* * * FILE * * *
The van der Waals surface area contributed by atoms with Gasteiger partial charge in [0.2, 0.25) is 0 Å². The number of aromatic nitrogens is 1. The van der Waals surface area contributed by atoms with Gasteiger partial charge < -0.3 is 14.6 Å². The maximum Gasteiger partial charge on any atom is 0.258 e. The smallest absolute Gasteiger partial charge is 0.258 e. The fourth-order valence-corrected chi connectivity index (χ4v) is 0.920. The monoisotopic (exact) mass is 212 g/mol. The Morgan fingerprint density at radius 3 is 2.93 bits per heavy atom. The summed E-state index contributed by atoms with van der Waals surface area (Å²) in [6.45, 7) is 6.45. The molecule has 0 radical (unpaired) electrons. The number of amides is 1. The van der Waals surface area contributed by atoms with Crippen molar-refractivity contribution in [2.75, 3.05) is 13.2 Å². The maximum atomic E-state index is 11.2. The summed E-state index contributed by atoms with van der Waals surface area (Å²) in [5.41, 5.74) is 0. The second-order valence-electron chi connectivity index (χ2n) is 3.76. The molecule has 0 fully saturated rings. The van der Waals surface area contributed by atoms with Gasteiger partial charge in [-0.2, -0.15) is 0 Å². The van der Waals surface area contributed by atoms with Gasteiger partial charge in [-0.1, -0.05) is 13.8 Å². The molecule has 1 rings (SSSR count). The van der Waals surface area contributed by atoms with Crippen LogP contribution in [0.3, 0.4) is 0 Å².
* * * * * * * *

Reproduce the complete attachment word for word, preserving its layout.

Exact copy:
The van der Waals surface area contributed by atoms with Gasteiger partial charge in [0.2, 0.25) is 0 Å². The number of aromatic nitrogens is 1. The van der Waals surface area contributed by atoms with Gasteiger partial charge < -0.3 is 14.6 Å². The maximum Gasteiger partial charge on any atom is 0.258 e. The smallest absolute Gasteiger partial charge is 0.258 e. The fourth-order valence-corrected chi connectivity index (χ4v) is 0.920. The monoisotopic (exact) mass is 212 g/mol. The Morgan fingerprint density at radius 3 is 2.93 bits per heavy atom. The summed E-state index contributed by atoms with van der Waals surface area (Å²) in [6.45, 7) is 6.45. The molecule has 0 radical (unpaired) electrons. The number of amides is 1. The van der Waals surface area contributed by atoms with Crippen molar-refractivity contribution in [2.75, 3.05) is 13.2 Å². The maximum atomic E-state index is 11.2. The summed E-state index contributed by atoms with van der Waals surface area (Å²) in [5.41, 5.74) is 0. The second-order valence-electron chi connectivity index (χ2n) is 3.76. The molecule has 0 fully saturated rings. The van der Waals surface area contributed by atoms with Gasteiger partial charge in [-0.2, -0.15) is 0 Å². The van der Waals surface area contributed by atoms with Gasteiger partial charge in [-0.1, -0.05) is 13.8 Å². The molecule has 1 rings (SSSR count). The van der Waals surface area contributed by atoms with Crippen LogP contribution in [0.3, 0.4) is 0 Å².